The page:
Set around Stevenson's home in the village of Vailima, on the Samoan island of Upolu, it relies upon the same concept of duality that Stevenson himself utilises in Dr Jekyll and Mr Hyde. In the book, Stevenson meets a Scottish missionary, a rather odious man called Mr Baker, on the beach and finds himself caught up in a religious and ideological battle against Baker's Puritanical sensibilities. But all is not quite as it seems, and the reader is left to figure out who is wreaking havoc upon the Samoan islanders - Stevenson or Baker?

It was interesting to learn about the end of Stevenson's life, and how the local villagers welcomed him into their community. The vibrancy of the culture is vividly evoked in spare, finely honed prose; the flowers, the music, the sensuality of Samoan life come alive under Manguel's pen through careful snapshots of imagery and description. There are some interesting moments as Stevenson and Baker argue about dreams, reality and the nature of religion, though I found them a little obtuse at times. Sometimes it just felt a little too pretentious - like Manguel was writing with future literature students in mind, rather than readers - and I was left frustrated by the rapid and inconclusive ending.

Perhaps a reader more familiar with Stevenson's life and works would gain more satisfaction from Manguel's tribute than I did, I don't know. At the very least, I can say that this was a quick and intriguing little read, and that it's inspired me to pick up more of Stevenson's books and to delve a little deeper into his life and travels. A gateway to bigger and better things, perhaps?! ( )
  elliepotten | May 24, 2012 |
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Nom de l'autorCàrrecTipus d'autorObra?Estat
Alberto Manguelautor primaritotes les edicionscalculat
Bre, SilviaTraductorautor secundarialgunes edicionsconfirmat
Britto, Paulo HenriquesTraductorautor secundarialgunes edicionsconfirmat
García Bercero, BorjaTraductorautor secundarialgunes edicionsconfirmat
Hirte, ChrisTraductorautor secundarialgunes edicionsconfirmat
Le Boeuf, ChristineTraductorautor secundarialgunes edicionsconfirmat
Stanković, VukicaTraductorautor secundarialgunes edicionsconfirmat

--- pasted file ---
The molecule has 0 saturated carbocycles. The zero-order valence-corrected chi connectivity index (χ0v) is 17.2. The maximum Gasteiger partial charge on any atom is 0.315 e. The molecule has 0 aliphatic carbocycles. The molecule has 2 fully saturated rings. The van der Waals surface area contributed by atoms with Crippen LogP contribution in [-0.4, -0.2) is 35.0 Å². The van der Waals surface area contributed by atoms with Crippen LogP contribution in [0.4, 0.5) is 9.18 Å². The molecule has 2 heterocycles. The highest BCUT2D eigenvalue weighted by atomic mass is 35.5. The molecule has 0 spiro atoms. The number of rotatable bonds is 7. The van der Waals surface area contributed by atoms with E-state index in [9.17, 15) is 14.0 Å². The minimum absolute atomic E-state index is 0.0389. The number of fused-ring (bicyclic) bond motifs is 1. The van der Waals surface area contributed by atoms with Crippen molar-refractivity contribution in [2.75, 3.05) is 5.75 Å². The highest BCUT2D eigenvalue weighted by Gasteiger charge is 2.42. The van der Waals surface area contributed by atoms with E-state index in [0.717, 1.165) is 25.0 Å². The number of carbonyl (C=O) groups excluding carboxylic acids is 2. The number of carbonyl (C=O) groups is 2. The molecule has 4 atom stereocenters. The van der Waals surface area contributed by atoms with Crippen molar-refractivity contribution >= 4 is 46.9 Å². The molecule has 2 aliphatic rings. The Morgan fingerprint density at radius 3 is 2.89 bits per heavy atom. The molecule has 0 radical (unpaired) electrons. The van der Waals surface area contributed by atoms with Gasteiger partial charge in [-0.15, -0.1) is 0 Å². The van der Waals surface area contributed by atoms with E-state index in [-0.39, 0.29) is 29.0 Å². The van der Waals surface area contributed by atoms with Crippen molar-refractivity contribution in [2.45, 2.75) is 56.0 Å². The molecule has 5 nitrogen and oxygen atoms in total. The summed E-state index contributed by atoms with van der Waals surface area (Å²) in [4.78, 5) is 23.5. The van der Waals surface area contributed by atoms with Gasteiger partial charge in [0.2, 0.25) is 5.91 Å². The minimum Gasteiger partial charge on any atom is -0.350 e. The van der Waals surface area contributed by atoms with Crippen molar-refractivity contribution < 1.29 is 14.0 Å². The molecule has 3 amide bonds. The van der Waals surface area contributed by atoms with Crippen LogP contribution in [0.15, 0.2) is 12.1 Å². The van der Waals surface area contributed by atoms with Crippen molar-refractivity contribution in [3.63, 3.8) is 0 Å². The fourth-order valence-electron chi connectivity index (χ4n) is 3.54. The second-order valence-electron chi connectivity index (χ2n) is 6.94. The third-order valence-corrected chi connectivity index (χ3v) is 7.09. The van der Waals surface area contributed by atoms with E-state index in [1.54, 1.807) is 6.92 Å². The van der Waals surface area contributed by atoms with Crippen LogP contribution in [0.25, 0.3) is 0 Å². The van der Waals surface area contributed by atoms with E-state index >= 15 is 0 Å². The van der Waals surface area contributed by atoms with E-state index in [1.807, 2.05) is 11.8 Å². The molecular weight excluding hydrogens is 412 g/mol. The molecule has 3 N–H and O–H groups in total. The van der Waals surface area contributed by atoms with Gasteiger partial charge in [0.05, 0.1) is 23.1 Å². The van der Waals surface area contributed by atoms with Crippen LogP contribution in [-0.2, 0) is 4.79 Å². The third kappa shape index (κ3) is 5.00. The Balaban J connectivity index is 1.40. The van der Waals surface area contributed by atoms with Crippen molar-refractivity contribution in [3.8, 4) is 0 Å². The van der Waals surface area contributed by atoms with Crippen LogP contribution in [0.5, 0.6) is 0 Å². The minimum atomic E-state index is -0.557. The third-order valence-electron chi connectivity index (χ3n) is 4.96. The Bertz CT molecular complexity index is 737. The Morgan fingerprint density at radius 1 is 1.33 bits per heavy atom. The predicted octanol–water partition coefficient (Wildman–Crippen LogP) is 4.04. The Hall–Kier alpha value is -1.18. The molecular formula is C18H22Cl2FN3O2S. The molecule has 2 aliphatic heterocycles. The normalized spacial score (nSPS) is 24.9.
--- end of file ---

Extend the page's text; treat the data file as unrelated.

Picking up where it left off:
Stevenson, Robert LouisIl·lustradorautor secundarialgunes edicionsconfirmat
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Títol normalitzat
Títol original
Títols alternatius
Data original de publicació
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Llocs importants
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Esdeveniments importants
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Premis i honors
Epígraf
Informació del coneixement compartit en anglès. Modifica-la per localitzar-la a la teva llengua.
No one wanders under
palm trees unpunished.
Goethe,
Elective Affinities
Dedicatòria
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To Craig, the other Stevenson, with all my love
Primeres paraules
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Nota de desambiguació
Editor de l'editorial
Creadors de notes promocionals a la coberta
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Referències a aquesta obra en fonts externes.

Wikipedia en anglès

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"Casting Robert Louis Stevenson as his protagonist, Alberto Manguel spins a literary murder mystery in the South Pacific that echoes Joseph Conrad, A. S. Byatt, and the psychological underpinnings of Stevenson's own work." "Robert Louis Stevenson has become accustomed to the intense colors and severe humidity of Samoa, as well as the uninhibited sensuality of its people. Yet his thoughts turn nostalgically back to his native Edinburgh after a chance encounter with the newly arrived Scots missionary, Mr. Baker, whose religious invectives challenge Stevenson's loosening moral code. And when a young Samoan woman is raped and brutally murdered - someone for whom Stevenson privately pined - the once idyllic island erupts into a barely controlled insurgency. With a creeping sense of both dread and suspense as well as a playful nod to Stevenson's own persona and imagination, Alberto Manguel has woven a compelling tale among the sultry South Pacific."--BOOK JACKET.